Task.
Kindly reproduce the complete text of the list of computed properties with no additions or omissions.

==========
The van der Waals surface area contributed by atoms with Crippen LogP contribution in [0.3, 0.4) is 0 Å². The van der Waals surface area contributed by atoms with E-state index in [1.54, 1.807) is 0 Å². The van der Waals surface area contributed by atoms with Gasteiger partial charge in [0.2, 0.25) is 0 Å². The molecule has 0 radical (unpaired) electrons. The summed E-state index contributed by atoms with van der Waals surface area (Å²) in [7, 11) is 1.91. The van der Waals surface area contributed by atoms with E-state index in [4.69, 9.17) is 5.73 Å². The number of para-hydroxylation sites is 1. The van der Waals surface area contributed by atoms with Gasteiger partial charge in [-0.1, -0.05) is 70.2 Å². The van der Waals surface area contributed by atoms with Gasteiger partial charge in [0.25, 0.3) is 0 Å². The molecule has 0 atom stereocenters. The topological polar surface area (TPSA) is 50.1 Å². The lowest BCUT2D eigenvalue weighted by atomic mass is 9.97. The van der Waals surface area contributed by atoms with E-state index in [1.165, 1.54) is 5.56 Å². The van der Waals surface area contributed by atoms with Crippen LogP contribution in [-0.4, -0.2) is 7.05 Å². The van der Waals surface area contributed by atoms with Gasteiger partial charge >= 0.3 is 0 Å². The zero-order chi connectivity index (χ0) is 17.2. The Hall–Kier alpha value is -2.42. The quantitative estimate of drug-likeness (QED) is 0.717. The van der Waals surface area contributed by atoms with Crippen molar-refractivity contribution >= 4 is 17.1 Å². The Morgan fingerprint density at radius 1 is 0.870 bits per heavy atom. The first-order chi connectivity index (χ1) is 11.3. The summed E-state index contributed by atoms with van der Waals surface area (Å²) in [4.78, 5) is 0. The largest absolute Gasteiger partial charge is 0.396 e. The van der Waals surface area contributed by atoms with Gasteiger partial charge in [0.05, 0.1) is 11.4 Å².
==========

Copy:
The van der Waals surface area contributed by atoms with Crippen LogP contribution in [0.3, 0.4) is 0 Å². The van der Waals surface area contributed by atoms with E-state index in [1.54, 1.807) is 0 Å². The van der Waals surface area contributed by atoms with Gasteiger partial charge in [0.2, 0.25) is 0 Å². The molecule has 0 radical (unpaired) electrons. The summed E-state index contributed by atoms with van der Waals surface area (Å²) in [7, 11) is 1.91. The van der Waals surface area contributed by atoms with E-state index in [4.69, 9.17) is 5.73 Å². The number of para-hydroxylation sites is 1. The van der Waals surface area contributed by atoms with Gasteiger partial charge in [-0.1, -0.05) is 70.2 Å². The van der Waals surface area contributed by atoms with Gasteiger partial charge in [0.25, 0.3) is 0 Å². The molecule has 0 atom stereocenters. The topological polar surface area (TPSA) is 50.1 Å². The lowest BCUT2D eigenvalue weighted by atomic mass is 9.97. The van der Waals surface area contributed by atoms with E-state index in [1.165, 1.54) is 5.56 Å². The van der Waals surface area contributed by atoms with Crippen LogP contribution in [-0.4, -0.2) is 7.05 Å². The van der Waals surface area contributed by atoms with Gasteiger partial charge >= 0.3 is 0 Å². The zero-order chi connectivity index (χ0) is 17.2. The Hall–Kier alpha value is -2.42. The quantitative estimate of drug-likeness (QED) is 0.717. The van der Waals surface area contributed by atoms with Crippen molar-refractivity contribution >= 4 is 17.1 Å². The Morgan fingerprint density at radius 1 is 0.870 bits per heavy atom. The first-order chi connectivity index (χ1) is 11.3. The summed E-state index contributed by atoms with van der Waals surface area (Å²) in [4.78, 5) is 0. The largest absolute Gasteiger partial charge is 0.396 e. The van der Waals surface area contributed by atoms with Gasteiger partial charge in [0.05, 0.1) is 11.4 Å².